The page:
- They are not durable. You’ll have to replace your wire loop threader fairly regularly.
- They require good finger sensitivity and manual dexterity.
- Assemble a wire loop threader, needle, thread, pincushion, a stabilizer for the needle (a cork or bar of soap), a straight pin or a match, scissors, and a tray to work on.
- Take a few moments to examine the wire loop with your fingers.
Here is a method for threading a needle with a wire loop threader:
- Stabilize the needle by placing the pointed/sharp end down into a bar of soap or cork.
Place sharp end of needle in bar of soap or cork
- Grasp the top of the needle between your thumb and index finger and locate the “bulges” at the top of the needle. These bulges can help you locate the opening of the eye of the needle. (Note: If you’re right-handed, use your left hand to feel the bulges. If you’re left-handed, use your right hand for this step.)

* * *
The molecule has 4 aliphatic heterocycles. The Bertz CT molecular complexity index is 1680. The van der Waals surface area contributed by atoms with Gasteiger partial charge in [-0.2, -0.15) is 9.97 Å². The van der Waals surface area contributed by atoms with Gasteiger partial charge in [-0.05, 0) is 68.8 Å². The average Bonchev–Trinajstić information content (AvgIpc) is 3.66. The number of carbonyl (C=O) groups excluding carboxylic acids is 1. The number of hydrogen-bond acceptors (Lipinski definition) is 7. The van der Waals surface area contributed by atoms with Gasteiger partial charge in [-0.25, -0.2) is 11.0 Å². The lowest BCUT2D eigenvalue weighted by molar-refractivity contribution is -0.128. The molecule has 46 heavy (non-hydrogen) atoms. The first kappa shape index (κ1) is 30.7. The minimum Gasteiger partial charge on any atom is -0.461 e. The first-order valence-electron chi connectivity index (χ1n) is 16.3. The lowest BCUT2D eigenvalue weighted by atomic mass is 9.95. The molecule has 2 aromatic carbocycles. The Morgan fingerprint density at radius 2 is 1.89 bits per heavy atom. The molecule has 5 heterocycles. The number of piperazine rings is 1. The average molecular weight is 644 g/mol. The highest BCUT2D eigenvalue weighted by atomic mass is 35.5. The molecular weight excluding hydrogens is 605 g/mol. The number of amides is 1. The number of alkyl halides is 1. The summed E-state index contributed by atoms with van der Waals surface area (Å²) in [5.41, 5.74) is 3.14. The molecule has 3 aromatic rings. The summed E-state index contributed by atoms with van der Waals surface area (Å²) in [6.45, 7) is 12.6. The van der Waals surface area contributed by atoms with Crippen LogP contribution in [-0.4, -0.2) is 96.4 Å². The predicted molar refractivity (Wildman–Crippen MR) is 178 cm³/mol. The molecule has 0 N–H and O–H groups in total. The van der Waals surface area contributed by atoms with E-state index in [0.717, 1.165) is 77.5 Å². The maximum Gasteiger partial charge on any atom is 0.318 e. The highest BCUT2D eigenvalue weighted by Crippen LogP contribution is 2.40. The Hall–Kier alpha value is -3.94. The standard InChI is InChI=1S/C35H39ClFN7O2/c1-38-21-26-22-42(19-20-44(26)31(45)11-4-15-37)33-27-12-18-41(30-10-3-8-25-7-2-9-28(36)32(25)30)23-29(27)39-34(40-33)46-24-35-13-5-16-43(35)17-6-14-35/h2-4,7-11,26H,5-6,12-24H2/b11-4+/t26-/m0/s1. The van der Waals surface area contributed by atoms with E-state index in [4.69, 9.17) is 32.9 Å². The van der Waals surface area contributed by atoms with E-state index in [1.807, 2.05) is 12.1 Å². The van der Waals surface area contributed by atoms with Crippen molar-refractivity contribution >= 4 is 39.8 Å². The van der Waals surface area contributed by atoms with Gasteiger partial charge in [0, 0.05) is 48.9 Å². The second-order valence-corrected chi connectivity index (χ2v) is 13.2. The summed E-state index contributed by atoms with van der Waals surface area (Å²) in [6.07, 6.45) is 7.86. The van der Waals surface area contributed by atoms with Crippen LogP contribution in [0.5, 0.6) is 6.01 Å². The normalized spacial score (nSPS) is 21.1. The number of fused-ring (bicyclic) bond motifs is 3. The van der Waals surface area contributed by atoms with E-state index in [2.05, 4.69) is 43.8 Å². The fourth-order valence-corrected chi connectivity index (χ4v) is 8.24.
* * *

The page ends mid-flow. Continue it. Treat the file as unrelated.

- Locate the “bulges” at the top of the needle with your thumb and index finger
- If you hold your thumb on one side of the bulge and your index finger on the other side of the bulge, the eye of the needle will be located between your fingers. This is where you will insert the wire loop.
- Keeping your fingers in place, use your other hand to grasp the wire loop by the metal disk (or handle) and insert/slide the wire loop into the spot between your thumb and index finger.
Insert/slide the wire loop into the spot between your thumb and index finger
- The wire loop will now be inserted into the eye of the needle.